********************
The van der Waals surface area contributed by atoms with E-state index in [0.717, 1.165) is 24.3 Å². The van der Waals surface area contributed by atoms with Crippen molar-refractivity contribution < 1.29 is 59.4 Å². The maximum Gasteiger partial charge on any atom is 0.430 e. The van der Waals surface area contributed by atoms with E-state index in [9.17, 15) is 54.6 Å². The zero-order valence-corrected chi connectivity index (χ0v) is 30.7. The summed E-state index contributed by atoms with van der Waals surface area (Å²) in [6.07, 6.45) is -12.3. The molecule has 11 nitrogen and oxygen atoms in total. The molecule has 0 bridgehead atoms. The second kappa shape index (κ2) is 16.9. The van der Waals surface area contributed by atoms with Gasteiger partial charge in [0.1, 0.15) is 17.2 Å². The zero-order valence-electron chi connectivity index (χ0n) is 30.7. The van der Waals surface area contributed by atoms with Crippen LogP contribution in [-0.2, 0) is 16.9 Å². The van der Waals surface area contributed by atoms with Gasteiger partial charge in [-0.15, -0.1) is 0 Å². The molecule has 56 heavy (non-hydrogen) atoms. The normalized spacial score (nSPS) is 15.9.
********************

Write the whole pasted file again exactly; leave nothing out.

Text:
The van der Waals surface area contributed by atoms with E-state index in [0.717, 1.165) is 24.3 Å². The van der Waals surface area contributed by atoms with Crippen molar-refractivity contribution < 1.29 is 59.4 Å². The maximum Gasteiger partial charge on any atom is 0.430 e. The van der Waals surface area contributed by atoms with E-state index in [9.17, 15) is 54.6 Å². The zero-order valence-corrected chi connectivity index (χ0v) is 30.7. The summed E-state index contributed by atoms with van der Waals surface area (Å²) in [6.07, 6.45) is -12.3. The molecule has 11 nitrogen and oxygen atoms in total. The molecule has 0 bridgehead atoms. The second kappa shape index (κ2) is 16.9. The van der Waals surface area contributed by atoms with Gasteiger partial charge in [0.1, 0.15) is 17.2 Å². The zero-order valence-electron chi connectivity index (χ0n) is 30.7. The van der Waals surface area contributed by atoms with Crippen LogP contribution in [-0.2, 0) is 16.9 Å². The van der Waals surface area contributed by atoms with Gasteiger partial charge in [-0.15, -0.1) is 0 Å². The molecule has 56 heavy (non-hydrogen) atoms. The normalized spacial score (nSPS) is 15.9.